The fate of the European Union—and short-term the stability of global markets—may now reside in the hands of United Kingdom’s voters.

Investors are holding their breath as voters in Great Britain and certain parts of the Commonwealth of Nations decide whether the U.K. will remain part of the EU on Thursday.

Whether voters choose to leave, or “Brexit,” the EU or remain, there will be lasting implications that may take years to realize, says Tom Stringfellow, president and CIO of Frost Investment Advisors, a San Antonio, Texas-based asset manager.

“Although the results of the vote are yet to be realized, the ongoing debates point to fairly serious economic, regulatory, political and nationalist consequences,” Stringfellow says. “One of the more significant risks that could be unleashed is the threat of a further unraveling from the peripheral nations of the EU, such as Italy, Spain or Greece.”

Stringfellow cites analysis by the U.K. Treasury that estimates that a Brexit would lower the country’s GDP by 3.6 percent after two years and raise unemployment by 520,000, while launching a massive overhaul of regulations, contracts and laws.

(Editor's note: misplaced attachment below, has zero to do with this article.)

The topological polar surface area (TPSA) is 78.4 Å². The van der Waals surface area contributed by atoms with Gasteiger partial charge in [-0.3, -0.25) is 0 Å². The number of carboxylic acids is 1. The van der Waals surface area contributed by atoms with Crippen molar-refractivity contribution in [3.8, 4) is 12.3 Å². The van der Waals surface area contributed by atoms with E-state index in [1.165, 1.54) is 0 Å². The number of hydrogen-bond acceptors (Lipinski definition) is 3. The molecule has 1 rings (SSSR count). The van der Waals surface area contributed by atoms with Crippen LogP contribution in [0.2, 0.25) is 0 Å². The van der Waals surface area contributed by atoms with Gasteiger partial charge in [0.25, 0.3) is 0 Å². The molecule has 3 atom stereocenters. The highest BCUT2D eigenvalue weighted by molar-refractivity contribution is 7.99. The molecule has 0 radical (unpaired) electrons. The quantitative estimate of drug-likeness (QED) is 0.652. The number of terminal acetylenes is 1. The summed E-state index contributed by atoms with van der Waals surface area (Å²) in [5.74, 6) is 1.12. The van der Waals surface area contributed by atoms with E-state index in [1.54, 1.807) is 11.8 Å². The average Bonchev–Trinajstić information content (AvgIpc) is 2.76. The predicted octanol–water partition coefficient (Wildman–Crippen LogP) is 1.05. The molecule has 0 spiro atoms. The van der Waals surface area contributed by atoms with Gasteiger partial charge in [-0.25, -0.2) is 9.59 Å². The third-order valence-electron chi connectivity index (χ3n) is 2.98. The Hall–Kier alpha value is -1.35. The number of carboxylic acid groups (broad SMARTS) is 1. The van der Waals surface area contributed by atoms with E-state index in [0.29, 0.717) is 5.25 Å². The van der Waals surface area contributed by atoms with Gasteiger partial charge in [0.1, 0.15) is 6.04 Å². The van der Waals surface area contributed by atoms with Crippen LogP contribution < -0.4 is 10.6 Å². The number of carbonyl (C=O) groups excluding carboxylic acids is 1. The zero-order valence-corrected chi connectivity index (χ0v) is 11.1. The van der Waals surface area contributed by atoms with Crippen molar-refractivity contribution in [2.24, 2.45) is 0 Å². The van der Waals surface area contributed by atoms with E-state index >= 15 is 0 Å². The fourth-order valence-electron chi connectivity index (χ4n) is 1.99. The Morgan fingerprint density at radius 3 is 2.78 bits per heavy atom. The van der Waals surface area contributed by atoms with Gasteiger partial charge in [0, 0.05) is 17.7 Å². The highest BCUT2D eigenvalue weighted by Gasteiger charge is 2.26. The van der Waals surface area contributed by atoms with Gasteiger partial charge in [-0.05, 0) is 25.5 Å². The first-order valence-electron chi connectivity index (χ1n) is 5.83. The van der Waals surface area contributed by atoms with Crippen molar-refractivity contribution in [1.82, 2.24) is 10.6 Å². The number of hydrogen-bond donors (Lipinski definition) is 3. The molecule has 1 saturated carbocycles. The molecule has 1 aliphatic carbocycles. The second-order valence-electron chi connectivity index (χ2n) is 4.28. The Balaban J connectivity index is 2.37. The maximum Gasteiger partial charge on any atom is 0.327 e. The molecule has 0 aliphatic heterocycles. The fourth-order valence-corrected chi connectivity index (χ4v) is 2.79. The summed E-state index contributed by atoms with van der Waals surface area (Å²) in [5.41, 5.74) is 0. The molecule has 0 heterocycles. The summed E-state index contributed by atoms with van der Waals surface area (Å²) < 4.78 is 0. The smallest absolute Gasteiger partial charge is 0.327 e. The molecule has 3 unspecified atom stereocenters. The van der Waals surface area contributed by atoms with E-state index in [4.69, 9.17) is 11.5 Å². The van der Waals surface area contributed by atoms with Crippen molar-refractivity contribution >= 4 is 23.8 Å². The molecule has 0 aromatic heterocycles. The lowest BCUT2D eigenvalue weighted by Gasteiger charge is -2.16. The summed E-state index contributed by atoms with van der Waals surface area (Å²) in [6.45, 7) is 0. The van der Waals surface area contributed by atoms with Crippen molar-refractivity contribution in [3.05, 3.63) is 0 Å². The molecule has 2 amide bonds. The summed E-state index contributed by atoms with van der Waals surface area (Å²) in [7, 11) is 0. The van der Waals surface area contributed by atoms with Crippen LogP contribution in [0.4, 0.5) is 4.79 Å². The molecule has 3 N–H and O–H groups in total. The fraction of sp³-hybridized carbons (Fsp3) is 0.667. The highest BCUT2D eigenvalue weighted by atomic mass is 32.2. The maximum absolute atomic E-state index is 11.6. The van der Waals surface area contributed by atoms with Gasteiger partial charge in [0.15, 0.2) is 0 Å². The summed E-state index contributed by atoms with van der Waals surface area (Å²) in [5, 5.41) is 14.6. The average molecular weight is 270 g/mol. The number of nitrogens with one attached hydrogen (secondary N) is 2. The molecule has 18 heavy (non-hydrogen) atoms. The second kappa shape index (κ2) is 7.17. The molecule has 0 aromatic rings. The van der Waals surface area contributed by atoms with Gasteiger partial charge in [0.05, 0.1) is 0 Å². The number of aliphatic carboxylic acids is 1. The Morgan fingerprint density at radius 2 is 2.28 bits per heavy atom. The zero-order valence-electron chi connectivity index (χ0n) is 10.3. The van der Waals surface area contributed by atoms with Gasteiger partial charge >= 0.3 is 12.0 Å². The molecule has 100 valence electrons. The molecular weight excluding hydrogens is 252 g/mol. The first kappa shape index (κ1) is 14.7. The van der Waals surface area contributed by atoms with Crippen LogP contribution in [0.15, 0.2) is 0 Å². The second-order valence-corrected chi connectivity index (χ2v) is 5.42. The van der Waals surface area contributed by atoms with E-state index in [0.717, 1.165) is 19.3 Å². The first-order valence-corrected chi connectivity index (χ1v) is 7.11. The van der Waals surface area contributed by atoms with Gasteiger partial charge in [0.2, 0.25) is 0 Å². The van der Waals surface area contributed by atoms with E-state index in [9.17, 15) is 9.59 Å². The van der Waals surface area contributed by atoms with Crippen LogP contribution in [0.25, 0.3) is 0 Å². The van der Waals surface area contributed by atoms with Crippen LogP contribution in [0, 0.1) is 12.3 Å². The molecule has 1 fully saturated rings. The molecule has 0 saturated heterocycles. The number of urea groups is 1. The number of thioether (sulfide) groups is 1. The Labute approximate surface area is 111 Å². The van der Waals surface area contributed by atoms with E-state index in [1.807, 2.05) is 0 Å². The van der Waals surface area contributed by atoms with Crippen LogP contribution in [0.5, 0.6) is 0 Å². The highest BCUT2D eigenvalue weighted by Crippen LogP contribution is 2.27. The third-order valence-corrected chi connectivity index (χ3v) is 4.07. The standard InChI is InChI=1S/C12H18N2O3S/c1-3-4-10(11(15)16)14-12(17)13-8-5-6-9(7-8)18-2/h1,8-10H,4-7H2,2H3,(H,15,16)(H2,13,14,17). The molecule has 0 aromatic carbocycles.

Yet concerns over the long-term global market impact from a Brexit may be overstated, says Michael Arone, chief investment strategist for Boston-based State Street Global Advisors.

“In the short term, you’re likely to see some volatility in stocks and currencies, and in the fixed income market,” Arone says. “The brunt of the volatility will be felt in gilts, sterling and U.K. stocks, but that will probably last a short amount of time, as little as a couple of days or a week.”

Oddsmakers and polls indicate the "Remain" faction is in the lead, but the polling is close enough that it’s anyone’s guess what British voters will decide, says Arone.

While aftershocks from a vote to leave the EU could ripple throughout the global economy, Arone says that the impact could be a positive one for U.S. investors as gold, the dollar and U.S. Treasuries would enjoy a boost.

Simon Ward, chief economist at Chicago-based Henderson Global Investors, said the immediate impacts of the vote really depends on the market environment it occurs in.